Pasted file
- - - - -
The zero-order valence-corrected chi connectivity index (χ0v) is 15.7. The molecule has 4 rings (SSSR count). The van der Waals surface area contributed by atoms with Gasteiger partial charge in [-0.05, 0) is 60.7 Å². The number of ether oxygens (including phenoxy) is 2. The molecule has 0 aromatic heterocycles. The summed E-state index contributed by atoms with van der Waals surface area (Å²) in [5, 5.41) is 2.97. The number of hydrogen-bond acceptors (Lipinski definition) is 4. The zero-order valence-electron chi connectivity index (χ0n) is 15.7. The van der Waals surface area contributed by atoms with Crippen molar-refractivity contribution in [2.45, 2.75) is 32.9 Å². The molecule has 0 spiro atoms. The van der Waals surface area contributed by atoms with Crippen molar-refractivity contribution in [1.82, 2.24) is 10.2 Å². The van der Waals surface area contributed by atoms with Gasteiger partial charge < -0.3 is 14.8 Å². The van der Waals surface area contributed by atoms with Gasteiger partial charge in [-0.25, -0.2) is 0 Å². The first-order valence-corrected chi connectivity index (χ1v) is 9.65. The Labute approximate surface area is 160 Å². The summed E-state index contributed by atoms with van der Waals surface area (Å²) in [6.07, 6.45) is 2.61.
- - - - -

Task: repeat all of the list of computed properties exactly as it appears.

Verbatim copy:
The zero-order valence-corrected chi connectivity index (χ0v) is 15.7. The molecule has 4 rings (SSSR count). The van der Waals surface area contributed by atoms with Gasteiger partial charge in [-0.05, 0) is 60.7 Å². The number of ether oxygens (including phenoxy) is 2. The molecule has 0 aromatic heterocycles. The summed E-state index contributed by atoms with van der Waals surface area (Å²) in [5, 5.41) is 2.97. The number of hydrogen-bond acceptors (Lipinski definition) is 4. The zero-order valence-electron chi connectivity index (χ0n) is 15.7. The van der Waals surface area contributed by atoms with Crippen molar-refractivity contribution in [2.45, 2.75) is 32.9 Å². The molecule has 0 spiro atoms. The van der Waals surface area contributed by atoms with Crippen molar-refractivity contribution in [1.82, 2.24) is 10.2 Å². The van der Waals surface area contributed by atoms with Gasteiger partial charge < -0.3 is 14.8 Å². The van der Waals surface area contributed by atoms with Gasteiger partial charge in [-0.25, -0.2) is 0 Å². The first-order valence-corrected chi connectivity index (χ1v) is 9.65. The Labute approximate surface area is 160 Å². The summed E-state index contributed by atoms with van der Waals surface area (Å²) in [6.07, 6.45) is 2.61.